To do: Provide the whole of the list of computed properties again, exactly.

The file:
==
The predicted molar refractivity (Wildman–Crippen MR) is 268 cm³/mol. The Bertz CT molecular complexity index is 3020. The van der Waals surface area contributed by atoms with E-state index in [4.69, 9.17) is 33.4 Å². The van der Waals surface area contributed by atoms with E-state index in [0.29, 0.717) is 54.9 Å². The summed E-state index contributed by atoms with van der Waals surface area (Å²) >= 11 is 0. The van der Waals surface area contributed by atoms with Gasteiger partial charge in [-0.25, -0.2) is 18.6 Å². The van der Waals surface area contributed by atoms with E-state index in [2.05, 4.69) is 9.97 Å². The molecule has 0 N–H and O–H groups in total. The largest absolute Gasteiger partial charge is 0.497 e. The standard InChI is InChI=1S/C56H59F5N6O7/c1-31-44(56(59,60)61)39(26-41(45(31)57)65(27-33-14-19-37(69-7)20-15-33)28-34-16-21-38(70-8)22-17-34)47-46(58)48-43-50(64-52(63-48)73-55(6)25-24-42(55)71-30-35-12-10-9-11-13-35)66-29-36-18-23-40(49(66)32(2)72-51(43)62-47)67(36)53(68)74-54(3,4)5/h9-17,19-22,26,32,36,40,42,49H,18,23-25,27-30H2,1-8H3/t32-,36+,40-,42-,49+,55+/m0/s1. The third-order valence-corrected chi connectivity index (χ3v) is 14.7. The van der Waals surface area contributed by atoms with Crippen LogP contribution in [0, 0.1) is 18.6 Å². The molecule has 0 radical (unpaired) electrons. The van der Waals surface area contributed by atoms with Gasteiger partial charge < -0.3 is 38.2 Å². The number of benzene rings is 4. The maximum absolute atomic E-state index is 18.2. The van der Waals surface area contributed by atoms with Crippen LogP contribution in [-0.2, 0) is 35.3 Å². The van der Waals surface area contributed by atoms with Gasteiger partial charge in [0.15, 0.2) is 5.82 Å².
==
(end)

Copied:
The predicted molar refractivity (Wildman–Crippen MR) is 268 cm³/mol. The Bertz CT molecular complexity index is 3020. The van der Waals surface area contributed by atoms with E-state index in [4.69, 9.17) is 33.4 Å². The van der Waals surface area contributed by atoms with E-state index in [0.29, 0.717) is 54.9 Å². The summed E-state index contributed by atoms with van der Waals surface area (Å²) >= 11 is 0. The van der Waals surface area contributed by atoms with Gasteiger partial charge in [-0.25, -0.2) is 18.6 Å². The van der Waals surface area contributed by atoms with E-state index in [2.05, 4.69) is 9.97 Å². The molecule has 0 N–H and O–H groups in total. The largest absolute Gasteiger partial charge is 0.497 e. The standard InChI is InChI=1S/C56H59F5N6O7/c1-31-44(56(59,60)61)39(26-41(45(31)57)65(27-33-14-19-37(69-7)20-15-33)28-34-16-21-38(70-8)22-17-34)47-46(58)48-43-50(64-52(63-48)73-55(6)25-24-42(55)71-30-35-12-10-9-11-13-35)66-29-36-18-23-40(49(66)32(2)72-51(43)62-47)67(36)53(68)74-54(3,4)5/h9-17,19-22,26,32,36,40,42,49H,18,23-25,27-30H2,1-8H3/t32-,36+,40-,42-,49+,55+/m0/s1. The third-order valence-corrected chi connectivity index (χ3v) is 14.7. The van der Waals surface area contributed by atoms with Crippen LogP contribution in [0, 0.1) is 18.6 Å². The molecule has 0 radical (unpaired) electrons. The van der Waals surface area contributed by atoms with Gasteiger partial charge < -0.3 is 38.2 Å². The number of benzene rings is 4. The maximum absolute atomic E-state index is 18.2. The van der Waals surface area contributed by atoms with Crippen LogP contribution in [-0.2, 0) is 35.3 Å². The van der Waals surface area contributed by atoms with Gasteiger partial charge in [0.15, 0.2) is 5.82 Å².